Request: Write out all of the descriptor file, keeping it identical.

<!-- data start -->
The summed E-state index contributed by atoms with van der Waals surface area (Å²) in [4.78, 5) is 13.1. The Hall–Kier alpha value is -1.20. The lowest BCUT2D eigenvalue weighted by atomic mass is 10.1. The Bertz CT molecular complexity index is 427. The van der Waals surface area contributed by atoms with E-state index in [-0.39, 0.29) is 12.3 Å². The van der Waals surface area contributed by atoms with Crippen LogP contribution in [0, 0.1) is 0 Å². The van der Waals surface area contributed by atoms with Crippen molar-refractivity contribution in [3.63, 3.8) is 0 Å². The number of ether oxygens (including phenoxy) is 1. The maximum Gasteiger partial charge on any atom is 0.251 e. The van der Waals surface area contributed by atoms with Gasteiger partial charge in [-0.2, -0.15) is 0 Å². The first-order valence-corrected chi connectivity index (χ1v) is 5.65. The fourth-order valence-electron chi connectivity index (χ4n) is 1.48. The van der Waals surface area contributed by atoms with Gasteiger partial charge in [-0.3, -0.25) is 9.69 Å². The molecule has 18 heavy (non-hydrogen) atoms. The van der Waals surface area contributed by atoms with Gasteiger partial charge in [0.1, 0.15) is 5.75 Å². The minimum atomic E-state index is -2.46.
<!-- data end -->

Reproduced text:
The summed E-state index contributed by atoms with van der Waals surface area (Å²) in [4.78, 5) is 13.1. The Hall–Kier alpha value is -1.20. The lowest BCUT2D eigenvalue weighted by atomic mass is 10.1. The Bertz CT molecular complexity index is 427. The van der Waals surface area contributed by atoms with E-state index in [-0.39, 0.29) is 12.3 Å². The van der Waals surface area contributed by atoms with Crippen LogP contribution in [0, 0.1) is 0 Å². The van der Waals surface area contributed by atoms with Crippen molar-refractivity contribution in [3.63, 3.8) is 0 Å². The number of ether oxygens (including phenoxy) is 1. The maximum Gasteiger partial charge on any atom is 0.251 e. The van der Waals surface area contributed by atoms with Gasteiger partial charge in [-0.2, -0.15) is 0 Å². The first-order valence-corrected chi connectivity index (χ1v) is 5.65. The fourth-order valence-electron chi connectivity index (χ4n) is 1.48. The van der Waals surface area contributed by atoms with Gasteiger partial charge in [-0.3, -0.25) is 9.69 Å². The molecule has 18 heavy (non-hydrogen) atoms. The van der Waals surface area contributed by atoms with Gasteiger partial charge in [0.1, 0.15) is 5.75 Å². The minimum atomic E-state index is -2.46.